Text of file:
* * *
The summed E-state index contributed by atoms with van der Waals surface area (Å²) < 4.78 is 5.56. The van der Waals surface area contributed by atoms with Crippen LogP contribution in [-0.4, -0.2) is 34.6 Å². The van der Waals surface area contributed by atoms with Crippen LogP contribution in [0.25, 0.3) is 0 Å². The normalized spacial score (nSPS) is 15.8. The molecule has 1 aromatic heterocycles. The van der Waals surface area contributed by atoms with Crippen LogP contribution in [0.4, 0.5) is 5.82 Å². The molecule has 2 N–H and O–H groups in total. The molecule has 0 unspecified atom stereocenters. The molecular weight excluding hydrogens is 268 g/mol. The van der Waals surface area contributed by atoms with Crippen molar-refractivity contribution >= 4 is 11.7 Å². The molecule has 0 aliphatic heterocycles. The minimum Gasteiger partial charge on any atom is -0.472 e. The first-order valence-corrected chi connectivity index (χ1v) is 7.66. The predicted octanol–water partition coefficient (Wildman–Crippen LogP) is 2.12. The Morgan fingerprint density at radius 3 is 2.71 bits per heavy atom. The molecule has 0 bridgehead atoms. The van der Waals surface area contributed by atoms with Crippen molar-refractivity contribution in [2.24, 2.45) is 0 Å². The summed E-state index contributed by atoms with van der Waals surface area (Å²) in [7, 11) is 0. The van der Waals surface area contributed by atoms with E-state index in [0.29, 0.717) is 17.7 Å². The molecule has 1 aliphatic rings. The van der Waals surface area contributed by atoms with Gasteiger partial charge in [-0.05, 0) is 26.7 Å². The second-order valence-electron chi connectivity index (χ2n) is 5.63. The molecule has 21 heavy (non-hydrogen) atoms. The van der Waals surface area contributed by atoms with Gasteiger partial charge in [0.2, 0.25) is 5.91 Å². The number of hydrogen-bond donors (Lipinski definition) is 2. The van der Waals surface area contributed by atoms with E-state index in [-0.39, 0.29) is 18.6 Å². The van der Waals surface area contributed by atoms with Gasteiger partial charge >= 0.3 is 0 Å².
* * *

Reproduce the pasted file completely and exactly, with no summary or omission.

The summed E-state index contributed by atoms with van der Waals surface area (Å²) < 4.78 is 5.56. The van der Waals surface area contributed by atoms with Crippen LogP contribution in [-0.4, -0.2) is 34.6 Å². The van der Waals surface area contributed by atoms with Crippen LogP contribution in [0.25, 0.3) is 0 Å². The normalized spacial score (nSPS) is 15.8. The molecule has 1 aromatic heterocycles. The van der Waals surface area contributed by atoms with Crippen LogP contribution in [0.4, 0.5) is 5.82 Å². The molecule has 2 N–H and O–H groups in total. The molecule has 0 unspecified atom stereocenters. The molecular weight excluding hydrogens is 268 g/mol. The van der Waals surface area contributed by atoms with Crippen molar-refractivity contribution >= 4 is 11.7 Å². The molecule has 0 aliphatic heterocycles. The minimum Gasteiger partial charge on any atom is -0.472 e. The first-order valence-corrected chi connectivity index (χ1v) is 7.66. The predicted octanol–water partition coefficient (Wildman–Crippen LogP) is 2.12. The Morgan fingerprint density at radius 3 is 2.71 bits per heavy atom. The molecule has 0 bridgehead atoms. The van der Waals surface area contributed by atoms with Crippen molar-refractivity contribution in [2.24, 2.45) is 0 Å². The summed E-state index contributed by atoms with van der Waals surface area (Å²) in [7, 11) is 0. The van der Waals surface area contributed by atoms with E-state index in [0.29, 0.717) is 17.7 Å². The molecule has 1 aliphatic rings. The van der Waals surface area contributed by atoms with Gasteiger partial charge in [-0.05, 0) is 26.7 Å². The second-order valence-electron chi connectivity index (χ2n) is 5.63. The molecule has 21 heavy (non-hydrogen) atoms. The van der Waals surface area contributed by atoms with Gasteiger partial charge in [0.2, 0.25) is 5.91 Å². The number of hydrogen-bond donors (Lipinski definition) is 2. The van der Waals surface area contributed by atoms with E-state index in [-0.39, 0.29) is 18.6 Å². The van der Waals surface area contributed by atoms with Gasteiger partial charge >= 0.3 is 0 Å².